had tolerated this, he should then reply, spoke loudly against the existing system, that that was not enough to satisfy any and called imperatively for a radical change honourable mind that such a nuisance in the constitution and administration of ought not to be removed. His hon, and these laws. But this was not all. The learned friend opposite (Sir C. Wetherell) very cause of this Bill, the very ground of who spoke against this Bill, said, that no its being brought before Parliament, was opinion had ever been pronounced in the requisition of a numerous body of favour of the Court now proposed to be bankers and merchants of the City of established by the gentlemen examined London, assembled last spring, complainbefore the Chancery commission. It would ing of the manner in which the Bankruptbe marvellous if they had pronounced such laws were administered, and praying for a an opinion, for the Court had no existence change. It was that requisition which even in embryo until the beginning of this suggested and became the immediate year. If such an opinion had been pro-foundation of the Bill which his noble and nounced, it would have been anticipatively, learned friend introduced into the other prospectively, and prophetically-to bor- House, which had received the sanction row the language of his hon, and learned of that House, and which was now in the

But did his hon. and learned course of discussion before that House. friend mean to say, that the necessity of The necessity for the introduction of some something like it had not long been ac- measure to amend the Bankrupt-laws, knowledged ? In 1718, upwards of a must be obvious to every one after the century ago, there had been a petition repeated and continued complaints which from the city of London, complaining that had been made against the existing laws, the operation of the Bankrupt-laws was from the commencement of the last century such, that the estate of the bankrupt was down to the very day and hour that this consumed in litigation. In 1783, Sir measure was introduced. What did the James Burgess put forth a series of reasons bon. and learned member for Boroughagainst the existing power of the Court of bridge mean by saying to him, or to any Chancery; and in his learned pamphlet, of the supporters of this measure, that it Mr. Basil Montagu had printed a bill for was unnecessary—that it was uncalled for the remedy of the abuses he complained that it had been introduced in mere of, in the same form as Sir James Burgess wantonness of legislation ? Did the hon. drew it. That bill contained a provision for Member mean to say that, in the opinions a permanent Court, and proposed a remedy of commercial men, as well as in the judgfor some of the grievances which suitors ment of the most eininent of those to whom at present sustained in their appeal to the the administration of the existing BankLord Chancellor. Again, in the year 1811 rupt-laws had been intrusted, that change there were petitions from the sister king- was not required ? All that he (Mr. J. dom, from Dublin, Waterford, Cork, Bel. Williams), could do was, to satisfy any fast, and other trading and commercial man that, for more than a century past, places, complaining of the administration the attention of the public had been conof the Bankrupt-laws, and of the manner tinually called to the grievances of the in which the Courts were formed. In present system. He had done that, and consequence of the general complaints laboured to shew, that the present system which were made of the existing law, a was ill-constructed and worked ill, for this bill was introduced into Parliament in the plain and obvious reason,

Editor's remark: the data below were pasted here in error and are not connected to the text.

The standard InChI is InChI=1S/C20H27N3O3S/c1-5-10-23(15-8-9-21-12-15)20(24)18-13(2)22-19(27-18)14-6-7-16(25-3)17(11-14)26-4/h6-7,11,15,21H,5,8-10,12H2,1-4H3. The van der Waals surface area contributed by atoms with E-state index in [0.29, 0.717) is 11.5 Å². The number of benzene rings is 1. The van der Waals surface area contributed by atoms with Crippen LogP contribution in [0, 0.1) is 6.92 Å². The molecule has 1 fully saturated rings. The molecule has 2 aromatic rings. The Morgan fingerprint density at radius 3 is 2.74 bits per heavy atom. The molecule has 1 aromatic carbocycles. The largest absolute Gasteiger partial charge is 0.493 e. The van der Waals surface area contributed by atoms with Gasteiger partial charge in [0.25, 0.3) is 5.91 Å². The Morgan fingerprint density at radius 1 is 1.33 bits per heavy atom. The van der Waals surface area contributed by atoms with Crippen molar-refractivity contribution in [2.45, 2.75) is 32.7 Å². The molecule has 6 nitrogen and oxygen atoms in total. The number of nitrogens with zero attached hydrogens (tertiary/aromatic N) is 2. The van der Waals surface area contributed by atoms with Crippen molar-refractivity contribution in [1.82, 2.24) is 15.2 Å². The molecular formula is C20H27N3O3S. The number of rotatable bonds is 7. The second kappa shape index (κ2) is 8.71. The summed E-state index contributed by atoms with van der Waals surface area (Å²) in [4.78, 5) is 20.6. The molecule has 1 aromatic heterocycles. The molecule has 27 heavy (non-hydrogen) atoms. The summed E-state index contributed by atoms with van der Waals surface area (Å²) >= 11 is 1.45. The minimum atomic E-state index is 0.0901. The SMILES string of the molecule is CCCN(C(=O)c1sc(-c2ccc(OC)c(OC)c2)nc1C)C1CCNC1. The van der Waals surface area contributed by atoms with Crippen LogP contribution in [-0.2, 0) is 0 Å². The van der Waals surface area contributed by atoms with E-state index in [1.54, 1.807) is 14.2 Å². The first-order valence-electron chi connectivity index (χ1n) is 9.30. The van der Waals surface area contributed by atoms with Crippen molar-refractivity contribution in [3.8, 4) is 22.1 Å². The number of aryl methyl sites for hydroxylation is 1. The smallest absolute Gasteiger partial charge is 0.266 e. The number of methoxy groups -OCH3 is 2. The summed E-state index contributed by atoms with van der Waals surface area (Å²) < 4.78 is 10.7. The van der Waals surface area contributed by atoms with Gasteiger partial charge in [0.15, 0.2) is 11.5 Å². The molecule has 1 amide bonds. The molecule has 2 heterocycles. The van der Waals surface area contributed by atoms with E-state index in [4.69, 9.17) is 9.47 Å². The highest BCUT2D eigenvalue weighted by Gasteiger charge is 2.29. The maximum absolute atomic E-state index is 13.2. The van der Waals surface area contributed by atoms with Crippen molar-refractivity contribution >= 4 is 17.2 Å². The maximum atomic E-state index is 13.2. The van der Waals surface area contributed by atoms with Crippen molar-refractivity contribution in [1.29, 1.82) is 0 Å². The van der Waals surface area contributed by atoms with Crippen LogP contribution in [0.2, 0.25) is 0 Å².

,-that in proporcourse of the year 1811, but for some tion as the questions of bankruptcy were reason or other, with which he was not of importance, in the same proportion was acquainted, it was not followed up; that it necessary to have a Court which was bill, however, contained a provision for distinguished by Judges of great learning, the establishment of a permanent Court to and in the same proportion was it necesdispose of all legal matters in bankruptcy. sary to revise, to remodel, and to make a Then came the Committee of 1817, before radical change in the whole system. To which the most eminent legal authorities, use the language of the Committee of Sir Samuel Romilly, Cullen, and others, 1818, in proportion to the importance of were examined, and all concurred in the subject, was the necessity that there stating, that nothing could be more ini- should be a complete change in the Courts quitous than the existing mode of admi- and in their practice. The noble Marquis, nistering the Bankrupt-laws. These things the member for Buckinghamshire, said